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Dream Cave
Dream Hole,  Dream Mine
Location Derbyshire, England
OS grid SK275530
Depth 15m
Elevation 240m
Discovery 1822
Geology Carboniferous limestone
Difficulty 1
Access private
Features Quaternary megafauna
Cave survey 1823; 2016 (in COMPASS)

Dream Cave (sometimes called Dream Hole or Dream Mine) is a natural limestone cavern located near Wirksworth in Derbyshire, England. It was discovered by lead miners in 1822 and was found to contain the almost complete skeletal remains of a woolly rhinoceros and other large mammal bones. These remains were acquired by the geologist William Buckland and are now housed in Oxford Museum.

Location and description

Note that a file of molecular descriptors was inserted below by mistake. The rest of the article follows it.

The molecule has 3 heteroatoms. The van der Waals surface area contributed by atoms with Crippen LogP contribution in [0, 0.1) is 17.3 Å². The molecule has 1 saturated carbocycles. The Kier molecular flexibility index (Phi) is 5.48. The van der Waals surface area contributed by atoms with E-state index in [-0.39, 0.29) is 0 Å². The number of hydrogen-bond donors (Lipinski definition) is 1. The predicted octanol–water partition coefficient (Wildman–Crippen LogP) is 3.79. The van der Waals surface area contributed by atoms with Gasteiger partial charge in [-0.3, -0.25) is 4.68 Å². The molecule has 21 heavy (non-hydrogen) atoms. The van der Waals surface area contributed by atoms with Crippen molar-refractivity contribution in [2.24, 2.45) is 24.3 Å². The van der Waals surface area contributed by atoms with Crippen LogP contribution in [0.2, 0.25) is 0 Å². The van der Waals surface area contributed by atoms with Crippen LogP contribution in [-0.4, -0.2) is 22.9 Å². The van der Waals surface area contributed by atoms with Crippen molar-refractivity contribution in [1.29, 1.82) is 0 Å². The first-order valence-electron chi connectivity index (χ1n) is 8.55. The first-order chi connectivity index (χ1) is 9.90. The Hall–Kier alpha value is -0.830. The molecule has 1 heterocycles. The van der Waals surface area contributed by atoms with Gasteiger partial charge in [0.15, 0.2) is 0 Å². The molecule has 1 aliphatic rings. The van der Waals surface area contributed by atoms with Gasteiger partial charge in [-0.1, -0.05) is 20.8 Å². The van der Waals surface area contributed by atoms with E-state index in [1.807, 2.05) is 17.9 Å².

Sprink Wood and Rough Pitty Side - - 372480
Signs of former lead-mining activity on wooded hillside containing entrance to Dream Cave

Dream Cave formed as a natural karstic cavity along a vein of mineralisation within a series of Lower Carboniferous limestone rocks called the Monsal Dale Formation. The entrance to Dream Cave (known to cavers as Dream Hole) is on a grass-covered mound, on a hillside to the west of the town of Wirksworth, east of Carsington Reservoir, and overlooking woodland. This entrance is a deep and steep-sided natural fissure within the limestone, and is in fields pockmarked by former lead-mining activity. Dream Cave lies at an altitude of approximately 240 metres (790 ft) and is about 15 metres (49 ft) deep, with cavities running in a west-north-west to east-south-easterly direction. Although originally completely infilled with loose material, almost all has since been removed, and what little remains is so disturbed that it shows none of the original stratigraphy.


Cross-section of a lead mine in Derbyshire, showing miners w Wellcome V0023181
Cross-section of Dream Cave showing miners in 1822 working towards animal remains. From a sketch by William Buckland.